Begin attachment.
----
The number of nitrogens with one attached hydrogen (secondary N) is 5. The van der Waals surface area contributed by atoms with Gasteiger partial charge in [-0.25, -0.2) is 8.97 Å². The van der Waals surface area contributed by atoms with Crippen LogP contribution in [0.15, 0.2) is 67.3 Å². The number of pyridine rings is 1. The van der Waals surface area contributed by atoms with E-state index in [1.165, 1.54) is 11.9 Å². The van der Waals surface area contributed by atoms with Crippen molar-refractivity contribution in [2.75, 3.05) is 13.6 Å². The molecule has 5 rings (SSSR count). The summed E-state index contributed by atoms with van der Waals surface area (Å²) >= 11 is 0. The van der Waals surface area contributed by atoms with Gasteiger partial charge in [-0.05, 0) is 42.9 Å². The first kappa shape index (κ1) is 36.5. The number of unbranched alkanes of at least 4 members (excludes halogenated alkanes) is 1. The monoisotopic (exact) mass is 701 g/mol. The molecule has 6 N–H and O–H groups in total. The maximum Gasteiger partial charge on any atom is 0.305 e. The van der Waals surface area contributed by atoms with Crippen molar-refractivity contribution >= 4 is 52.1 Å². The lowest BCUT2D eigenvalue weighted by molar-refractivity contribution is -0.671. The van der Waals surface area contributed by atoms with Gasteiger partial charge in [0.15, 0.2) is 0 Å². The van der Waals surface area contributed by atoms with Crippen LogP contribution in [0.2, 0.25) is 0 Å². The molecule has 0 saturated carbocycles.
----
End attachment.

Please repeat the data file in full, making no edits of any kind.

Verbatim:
The number of nitrogens with one attached hydrogen (secondary N) is 5. The van der Waals surface area contributed by atoms with Gasteiger partial charge in [-0.25, -0.2) is 8.97 Å². The van der Waals surface area contributed by atoms with Crippen LogP contribution in [0.15, 0.2) is 67.3 Å². The number of pyridine rings is 1. The van der Waals surface area contributed by atoms with E-state index in [1.165, 1.54) is 11.9 Å². The van der Waals surface area contributed by atoms with Crippen molar-refractivity contribution in [2.75, 3.05) is 13.6 Å². The molecule has 5 rings (SSSR count). The summed E-state index contributed by atoms with van der Waals surface area (Å²) >= 11 is 0. The van der Waals surface area contributed by atoms with Gasteiger partial charge in [-0.05, 0) is 42.9 Å². The first kappa shape index (κ1) is 36.5. The number of unbranched alkanes of at least 4 members (excludes halogenated alkanes) is 1. The monoisotopic (exact) mass is 701 g/mol. The molecule has 6 N–H and O–H groups in total. The maximum Gasteiger partial charge on any atom is 0.305 e. The van der Waals surface area contributed by atoms with Crippen molar-refractivity contribution >= 4 is 52.1 Å². The lowest BCUT2D eigenvalue weighted by molar-refractivity contribution is -0.671. The van der Waals surface area contributed by atoms with Gasteiger partial charge in [0.15, 0.2) is 0 Å². The van der Waals surface area contributed by atoms with Crippen LogP contribution in [0.2, 0.25) is 0 Å². The molecule has 0 saturated carbocycles.